One of our most common queries looks like this:
“My boss wanted some graphics for our website, so I searched on the internet and found something that fit. I couldn’t see a copyright notice, so I figured it was okay to use. Did I just break the law?”
What is Copyright?
It’s a word we all use, but how many of us actually know what copyright is? It’s one of those murky legal concepts, like “damages”, “trespass” or “ethical politician”. Here are the most important facts.
- In most jurisdictions, copyright arises as soon as a work is ‘recorded in material form’ – saving, printing or clicking the shutter button is often all it takes for a copyright work to be born.
- An image can still be subject to copyright even if there is no copyright registration, copyright notice or watermark on or near the image or its source. Infringement can occur even if the infringer doesn’t intend to make money from the image.
- Unless explicitly stated otherwise, images on the internet are protected by copyright.
So, as a consumer of digital images, what practical steps can you take to avoid copyright infringement?
Use Stock Images
One solution is to subscribe to an online stock photo library. You can buy packages of licensed images for use across your website for a relatively small price. Be warned, though: stock images can be weird. We mean really weird. You might end up with a monthly subscription to ‘Lobsters Wearing Christmas Hats’. (Don’t believe us? Google it).
Some image search engines have advanced filters that allow you to retrieve images based on licence type. For example, Google Images allows the user to filter for open licensed images. (This is, of course, the main reason most internet users know about image filters…)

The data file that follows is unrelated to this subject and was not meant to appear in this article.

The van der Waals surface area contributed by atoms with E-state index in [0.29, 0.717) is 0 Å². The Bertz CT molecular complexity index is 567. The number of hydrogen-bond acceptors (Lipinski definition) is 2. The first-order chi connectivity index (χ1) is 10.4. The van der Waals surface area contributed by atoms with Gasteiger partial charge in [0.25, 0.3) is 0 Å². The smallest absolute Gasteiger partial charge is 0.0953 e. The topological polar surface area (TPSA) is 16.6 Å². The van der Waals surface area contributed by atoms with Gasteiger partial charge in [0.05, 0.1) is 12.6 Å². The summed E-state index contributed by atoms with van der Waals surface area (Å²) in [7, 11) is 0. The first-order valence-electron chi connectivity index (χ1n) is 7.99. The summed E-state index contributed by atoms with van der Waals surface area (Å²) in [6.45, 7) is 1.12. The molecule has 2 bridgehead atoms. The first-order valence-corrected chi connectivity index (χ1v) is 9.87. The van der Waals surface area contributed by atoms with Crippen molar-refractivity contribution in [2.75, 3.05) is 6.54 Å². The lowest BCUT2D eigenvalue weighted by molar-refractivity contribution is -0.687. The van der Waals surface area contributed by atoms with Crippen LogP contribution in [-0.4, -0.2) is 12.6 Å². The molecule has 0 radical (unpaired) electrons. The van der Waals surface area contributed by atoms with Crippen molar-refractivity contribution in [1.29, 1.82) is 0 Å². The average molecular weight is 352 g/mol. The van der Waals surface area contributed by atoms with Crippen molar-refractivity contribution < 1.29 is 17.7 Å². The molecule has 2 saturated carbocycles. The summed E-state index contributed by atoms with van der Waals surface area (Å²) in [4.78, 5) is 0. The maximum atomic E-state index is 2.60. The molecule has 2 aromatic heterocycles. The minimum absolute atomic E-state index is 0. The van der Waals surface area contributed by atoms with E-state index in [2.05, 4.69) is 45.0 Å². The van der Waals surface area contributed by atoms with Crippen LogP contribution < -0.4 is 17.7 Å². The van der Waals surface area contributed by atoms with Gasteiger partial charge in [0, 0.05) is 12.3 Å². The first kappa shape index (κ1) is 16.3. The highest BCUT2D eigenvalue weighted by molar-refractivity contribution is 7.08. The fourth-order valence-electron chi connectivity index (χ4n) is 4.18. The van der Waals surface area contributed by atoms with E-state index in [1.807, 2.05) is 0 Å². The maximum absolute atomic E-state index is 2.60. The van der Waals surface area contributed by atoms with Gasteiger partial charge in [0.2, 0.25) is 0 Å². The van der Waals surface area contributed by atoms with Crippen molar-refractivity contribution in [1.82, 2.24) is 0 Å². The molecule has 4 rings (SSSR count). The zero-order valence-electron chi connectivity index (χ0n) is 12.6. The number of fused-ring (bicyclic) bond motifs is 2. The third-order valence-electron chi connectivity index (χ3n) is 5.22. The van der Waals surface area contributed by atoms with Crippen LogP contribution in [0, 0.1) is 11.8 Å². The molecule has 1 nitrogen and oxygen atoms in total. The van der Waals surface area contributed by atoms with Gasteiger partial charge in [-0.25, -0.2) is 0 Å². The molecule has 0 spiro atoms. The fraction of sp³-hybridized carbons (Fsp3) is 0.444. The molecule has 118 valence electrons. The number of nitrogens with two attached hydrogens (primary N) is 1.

Don’t get too lazy, though. Search engine categorisation is notoriously inaccurate. How often have you googled something like ‘tofu recipes’, only for Google to ask if you want a ‘tongue ring’? Before you use an image from a search engine, take the time to check out the website it came from. You don’t want to be snagged by any unexpected terms and conditions.
Hire a Professional
The internet is full of creative folks, many of whom are willing to work at extremely competitive rates (See: web content writers).
Generally speaking, a graphic designer will retain copyright ownership of any work they design for you, while you’ll be granted a licence to use the finished product. When working with a professional, review your agreement carefully. If in doubt, obtain legal advice.
More often than not, a creator would be delighted to grant permission for use of their work. When using an original image from a website, try to contact the creator directly.
Ultimately, copyright issues can be summed up in one simple rule: Unless you have consent, assume that you don’t.